```SELECT month, mon, sun, mon, tue, wed, thu, fri, sat
FROM
(
SELECT TO_CHAR(TRUNC(SYSDATE,'YEAR')+ROWNUM-1, 'MON') month,
TO_CHAR(TRUNC(SYSDATE,'YEAR')+ROWNUM-1, 'DY') dy,
TO_CHAR(TRUNC(SYSDATE,'YEAR')+ROWNUM-1, 'MM') mm
FROM dual
CONNECT BY TO_CHAR(TRUNC(SYSDATE,'YEAR')+ROWNUM-1, 'YYYY')=TO_CHAR(SYSDATE,'YYYY')
)
PIVOT
(
COUNT(dy)
FOR dy IN ('SUN' sun, 'MON' mon, 'TUE' tue, 'WED' wed, 'THU' thu, 'FRI' fri, 'SAT' sat)
)
ORDER BY mm;
```

Solution #3: Using PIVOT simulation and Recursive WITH

```WITH days(d) AS
(
SELECT TRUNC(SYSDATE,'YEAR') d
FROM dual
UNION ALL
SELECT d+1
FROM days
WHERE TO_CHAR(d+1,'YYYY')=TO_CHAR(SYSDATE,'YYYY')
)
SELECT TO_CHAR(d,'MON') Month,
SUM(CASE WHEN TO_CHAR(d,'DY')='SUN' THEN 1 END) SUN,
SUM(CASE WHEN TO_CHAR(d,'DY')='MON' THEN 1 END) MON,
SUM(CASE WHEN TO_CHAR(d,'DY')='TUE' THEN 1 END) TUE,
SUM(CASE WHEN TO_CHAR(d,'DY')='WED' THEN 1 END) WED,
SUM(CASE WHEN TO_CHAR(d,'DY')='THU' THEN 1 END) THU,
SUM(CASE WHEN TO_CHAR(d,'DY')='FRI' THEN 1 END) FRI,
SUM(CASE WHEN TO_CHAR(d,'DY')='SAT' THEN 1 END) SAT
FROM days
GROUP BY TO_CHAR(d,'MON'), TO_CHAR(d,'MM')
ORDER BY TO_CHAR(d,'MM');
```

If you like this post, you may want to join my new Oracle group on Facebook: https://www.facebook.com/groups/sqlpatterns/

For more tricks and cool techniques check my book “Oracle SQL Tricks and Workarounds” for instructions.

## Generate a department/employee roll report

Puzzle: Generate a department /employee roll report (with a single  SELECT statement) that would look as following:

```10         20         30
---------- ---------- -------
KING       FORD       BLAKE
MILLER     JONES      JAMES
SCOTT      MARTIN
SMITH      TURNER
WARD
```

Assumption: Only departments 10, 20, and 30 are expected in the output.

Note that columns in the report may and will likely contain different number of values. This makes the puzzle somewhat tricky.

Method/Workaround #1: Using FULL join on 3 in-line views

```WITH d10 AS (
SELECT ename, ROW_NUMBER()OVER(ORDER BY ename) rn
FROM emp
WHERE deptno=10
),   d20 AS (
SELECT ename, ROW_NUMBER()OVER(ORDER BY ename) rn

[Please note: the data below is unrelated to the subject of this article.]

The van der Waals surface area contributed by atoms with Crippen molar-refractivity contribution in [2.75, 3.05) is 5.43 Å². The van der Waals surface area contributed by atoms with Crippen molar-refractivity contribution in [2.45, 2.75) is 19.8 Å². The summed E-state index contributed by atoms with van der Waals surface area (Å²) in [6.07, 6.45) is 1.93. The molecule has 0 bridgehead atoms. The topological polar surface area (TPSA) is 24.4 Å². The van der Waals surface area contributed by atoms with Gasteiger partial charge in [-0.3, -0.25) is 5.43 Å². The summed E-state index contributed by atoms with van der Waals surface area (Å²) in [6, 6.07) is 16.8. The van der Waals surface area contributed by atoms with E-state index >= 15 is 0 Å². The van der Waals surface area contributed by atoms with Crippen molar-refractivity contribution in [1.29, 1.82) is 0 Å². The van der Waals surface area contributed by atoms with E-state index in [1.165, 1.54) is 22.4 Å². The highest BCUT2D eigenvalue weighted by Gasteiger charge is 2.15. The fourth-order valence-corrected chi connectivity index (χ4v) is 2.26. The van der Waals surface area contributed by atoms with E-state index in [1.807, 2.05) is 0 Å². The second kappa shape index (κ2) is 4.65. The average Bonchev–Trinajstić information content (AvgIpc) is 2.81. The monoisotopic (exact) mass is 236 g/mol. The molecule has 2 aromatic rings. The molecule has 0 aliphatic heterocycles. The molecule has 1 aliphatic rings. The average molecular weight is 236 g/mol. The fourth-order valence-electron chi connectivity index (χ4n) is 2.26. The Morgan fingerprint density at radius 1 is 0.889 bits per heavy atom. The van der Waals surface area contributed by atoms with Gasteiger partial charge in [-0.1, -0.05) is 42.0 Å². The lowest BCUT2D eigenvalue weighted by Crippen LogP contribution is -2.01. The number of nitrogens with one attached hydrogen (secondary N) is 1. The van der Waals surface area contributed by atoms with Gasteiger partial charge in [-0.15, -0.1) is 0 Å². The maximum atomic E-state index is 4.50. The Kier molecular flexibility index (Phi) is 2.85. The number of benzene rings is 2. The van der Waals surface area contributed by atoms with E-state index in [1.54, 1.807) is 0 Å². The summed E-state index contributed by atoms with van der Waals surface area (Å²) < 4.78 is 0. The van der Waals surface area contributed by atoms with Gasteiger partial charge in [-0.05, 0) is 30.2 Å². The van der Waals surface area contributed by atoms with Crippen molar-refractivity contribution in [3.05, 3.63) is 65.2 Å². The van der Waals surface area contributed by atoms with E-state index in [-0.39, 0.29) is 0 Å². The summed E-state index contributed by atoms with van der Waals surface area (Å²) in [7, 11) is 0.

FROM emp
WHERE deptno=20
),   d30 AS (
SELECT ename, ROW_NUMBER()OVER(ORDER BY ename) rn
FROM emp
WHERE deptno=30
)
SELECT  d10.ename "10", d20.ename "20", d30.ename "30"
FROM d10 FULL JOIN d20 ON d10.rn=d20.rn
FULL JOIN d30 ON d10.rn=d30.rn OR d20.rn=d30.rn
ORDER BY COALESCE(d10.rn, d20.rn, d30.rn)
```

Note the OR operator in the 2nd FULL JOIN condition. If you omit it, the result will be different:

```WITH d10 AS (
SELECT ename, ROW_NUMBER()OVER(ORDER BY ename) rn
FROM emp
WHERE deptno=10
),   d20 AS (
SELECT ename, ROW_NUMBER()OVER(ORDER BY ename) rn
FROM emp
WHERE deptno=20
),   d30 AS (
SELECT ename, ROW_NUMBER()OVER(ORDER BY ename) rn
FROM emp
WHERE deptno=30
)
SELECT  d10.ename "10", d20.ename "20", d30.ename "30"
FROM d10 FULL JOIN d20 ON d10.rn=d20.rn
FULL JOIN d30 ON d10.rn=d30.rn --OR d20.rn=d30.rn
ORDER BY COALESCE(d10.rn, d20.rn, d30.rn)
/

10         20         30
---------- ---------- -------
KING       FORD       BLAKE
MILLER     JONES      JAMES
MARTIN
SCOTT
TURNER
SMITH
WARD
```

Since we don’t know which department will have more employees, we can’t reliably pick the right order for joining tables, so we have to twist it with an additional OR condition.

Overall, this solution is quite simple and straightforward, but very bulky and not scallable. Imagine having 10 departments to show in the report. Not a very neat SQL.
The following 2 workarounds offer substantially better solution.

Method/Workaround #2: Using PIVOT clause

```SELECT "10","20","30"
FROM (
SELECT ROW_NUMBER()OVER(PARTITION BY deptno ORDER BY ename) rn, deptno, ename
FROM emp
)
PIVOT
(
MAX(ename)
FOR deptno IN (10,20,30)
)
ORDER BY rn
```

Note, that aggregation is done by the “rn” column which is the only common attribute in all 3 columns. Since rn is unique in each deparment, grouping by it will make MAX(ename) evaluate to ename itself as each group will always have 1 value.

Method/Workaround #3: Traditional simulation of PIVOT clause

```WITH x AS (
SELECT CASE WHEN deptno=10 THEN ename END "10",
CASE WHEN deptno=20 THEN ename END "20",
CASE WHEN deptno=30 THEN ename END "30",
ROW_NUMBER()OVER(PARTITION BY deptno ORDER BY ename) rn
FROM emp
)
SELECT MAX("10") AS "10",
MAX("20") AS "20",
MAX("30") AS "30"
FROM x
GROUP BY rn
ORDER BY rn
```

It is a less compact but much more generic approach in a sense that it will work even in those RDBMS that don’t support PIVOT. The idea behind this method is identical to the one used in Method 2.